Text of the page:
So, that’s all the food for thought I can offer for one day. I’m really interested to hear what everyone else out there has to say about this, so start things off by leaving your comments!

Posted: Monday, June 22nd, 2009 at 12:35 pm
Categories: choose, featured, live
Tags: , , , , , , , , , , , ,
Share and Enjoy:
  • Print
  • Digg
  • Sphinn
  • Facebook
  • Mixx
  • Google Bookmarks
  • Blogplay


  1. Thanks for the info! I was talking about this topic with a couple of coworkers this morning (specifically DC vs. San Diego) but I’ve never done any research on it so I wasn’t sure which place is more “affordable.” They were saying they thought DC was more affordable, but I don’t know. Definitely something to look into.

    • Thanks Lauren! It would be awesome to see a major city vs major city comparison, but the problem is that property taxes are so hyper-local that it can sometimes vary noticeably just from neighborhood to neighborhood within the same city! Also, every place calculates and assesses taxes so differently, it’s hard to determine what the actual bill is going to be without doing a ton of research (these 4 examples took a lot of time!)

      If you care to share a property tax bill from SD and DC (if you can find one) we could calculate an effective tax rate and compare the cash flow difference it makes :)

      • I’ll let you know if I get around to the research (I know it took time!) and if I’m able to find anything worthwhile. ;)

  2. I’m currently in the same boat and I have to be honest, I was fairly shocked at how expensive some of the housing is here in Houston. I guess I was always under the impression that Houston was this place where real estate was a steal but I’ve learned in my short time here that, at least in desirable areas, housing is really not that cheap.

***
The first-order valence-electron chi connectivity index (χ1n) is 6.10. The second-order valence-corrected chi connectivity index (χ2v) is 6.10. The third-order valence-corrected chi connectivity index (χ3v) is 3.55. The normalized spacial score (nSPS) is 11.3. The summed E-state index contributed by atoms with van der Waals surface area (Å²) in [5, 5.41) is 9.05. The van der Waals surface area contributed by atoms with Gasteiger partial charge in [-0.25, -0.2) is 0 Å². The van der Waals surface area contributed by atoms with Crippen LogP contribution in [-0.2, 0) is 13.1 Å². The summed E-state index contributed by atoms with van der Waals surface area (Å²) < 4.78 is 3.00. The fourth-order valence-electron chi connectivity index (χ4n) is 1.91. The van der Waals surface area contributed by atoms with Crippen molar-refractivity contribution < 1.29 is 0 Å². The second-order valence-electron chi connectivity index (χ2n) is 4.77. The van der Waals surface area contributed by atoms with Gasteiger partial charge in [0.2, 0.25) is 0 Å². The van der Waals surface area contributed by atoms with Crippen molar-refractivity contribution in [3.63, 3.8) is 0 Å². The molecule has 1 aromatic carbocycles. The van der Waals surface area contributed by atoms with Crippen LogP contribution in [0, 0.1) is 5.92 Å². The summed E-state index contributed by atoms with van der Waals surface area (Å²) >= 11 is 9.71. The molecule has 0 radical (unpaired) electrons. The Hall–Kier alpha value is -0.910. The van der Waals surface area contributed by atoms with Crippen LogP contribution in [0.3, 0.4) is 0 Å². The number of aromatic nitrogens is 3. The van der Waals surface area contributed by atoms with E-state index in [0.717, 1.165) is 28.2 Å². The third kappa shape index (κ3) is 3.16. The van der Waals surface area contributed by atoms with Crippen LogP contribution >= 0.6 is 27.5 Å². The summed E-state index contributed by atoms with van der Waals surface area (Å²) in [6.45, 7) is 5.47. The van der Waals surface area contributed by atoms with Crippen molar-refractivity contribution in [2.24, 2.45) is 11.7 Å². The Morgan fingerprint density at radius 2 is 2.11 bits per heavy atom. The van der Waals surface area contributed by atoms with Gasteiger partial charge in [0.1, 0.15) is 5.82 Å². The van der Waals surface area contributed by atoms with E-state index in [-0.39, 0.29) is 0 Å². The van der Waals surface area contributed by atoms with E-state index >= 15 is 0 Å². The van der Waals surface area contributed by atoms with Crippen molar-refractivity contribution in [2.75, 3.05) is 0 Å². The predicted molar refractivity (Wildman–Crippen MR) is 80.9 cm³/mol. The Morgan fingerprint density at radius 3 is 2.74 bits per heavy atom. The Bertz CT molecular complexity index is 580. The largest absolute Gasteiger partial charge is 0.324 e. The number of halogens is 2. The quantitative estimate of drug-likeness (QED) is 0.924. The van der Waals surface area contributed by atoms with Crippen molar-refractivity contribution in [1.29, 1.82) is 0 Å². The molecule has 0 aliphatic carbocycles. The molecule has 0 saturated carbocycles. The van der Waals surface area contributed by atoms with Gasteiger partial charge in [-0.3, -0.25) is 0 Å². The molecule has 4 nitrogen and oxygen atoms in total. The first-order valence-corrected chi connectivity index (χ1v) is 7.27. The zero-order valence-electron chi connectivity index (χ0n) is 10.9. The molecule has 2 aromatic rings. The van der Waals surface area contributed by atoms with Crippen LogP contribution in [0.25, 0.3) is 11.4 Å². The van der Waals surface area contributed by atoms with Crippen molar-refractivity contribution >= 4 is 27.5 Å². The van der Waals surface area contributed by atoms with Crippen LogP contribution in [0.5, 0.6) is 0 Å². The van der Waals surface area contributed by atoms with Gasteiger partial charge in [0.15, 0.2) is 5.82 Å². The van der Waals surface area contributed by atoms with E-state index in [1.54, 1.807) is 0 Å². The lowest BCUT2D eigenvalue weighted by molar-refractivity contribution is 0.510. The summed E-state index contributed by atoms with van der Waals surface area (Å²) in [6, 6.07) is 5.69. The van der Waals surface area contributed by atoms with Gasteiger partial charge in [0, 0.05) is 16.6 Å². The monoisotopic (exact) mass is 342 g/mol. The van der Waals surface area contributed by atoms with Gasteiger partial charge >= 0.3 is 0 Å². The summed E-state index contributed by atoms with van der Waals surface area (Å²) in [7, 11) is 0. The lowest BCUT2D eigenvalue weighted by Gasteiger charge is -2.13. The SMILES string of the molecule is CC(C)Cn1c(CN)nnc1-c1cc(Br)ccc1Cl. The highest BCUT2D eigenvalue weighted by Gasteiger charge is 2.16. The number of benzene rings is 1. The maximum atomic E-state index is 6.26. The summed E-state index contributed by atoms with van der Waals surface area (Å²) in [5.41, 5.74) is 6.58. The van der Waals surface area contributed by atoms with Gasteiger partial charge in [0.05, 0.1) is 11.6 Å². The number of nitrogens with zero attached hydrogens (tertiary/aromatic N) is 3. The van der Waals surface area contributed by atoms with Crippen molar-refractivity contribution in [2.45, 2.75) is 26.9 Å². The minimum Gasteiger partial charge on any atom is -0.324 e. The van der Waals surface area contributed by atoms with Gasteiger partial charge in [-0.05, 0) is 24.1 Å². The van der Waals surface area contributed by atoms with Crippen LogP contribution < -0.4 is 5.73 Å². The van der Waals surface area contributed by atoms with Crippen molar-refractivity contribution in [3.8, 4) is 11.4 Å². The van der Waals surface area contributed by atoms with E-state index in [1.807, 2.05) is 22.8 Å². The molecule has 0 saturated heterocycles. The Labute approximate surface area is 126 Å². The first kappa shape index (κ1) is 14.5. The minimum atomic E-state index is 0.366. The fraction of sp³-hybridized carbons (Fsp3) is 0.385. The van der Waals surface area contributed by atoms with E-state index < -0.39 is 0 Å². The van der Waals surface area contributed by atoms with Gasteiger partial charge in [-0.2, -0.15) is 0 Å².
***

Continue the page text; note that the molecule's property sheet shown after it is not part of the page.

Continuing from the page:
Now granted, Houston seems to have a lot of cheap undesirable housing (at least in my mind). I suspect this is what drives down the average price here. But those cheaper prices give you either crime infested squalor or un-walkable sprawling isolation with an unbearable commute.

  3. Well said, ARP, well said.

  4. Your numbers for Houston are somewhat misleading in that they don’t account for the impact of the homestead exemption. I looked up a house near mine that appraised for $102,000 in 2008. The taxes for the year were $1,895, a significant difference from the $2,500 you mentioned.

    Houston taxes also cover garbage collection, where Seattle charges $45 per month to collect the same size container. That’s another $540 per year, making the difference smaller.

  5. Thanks for the feedback Ross!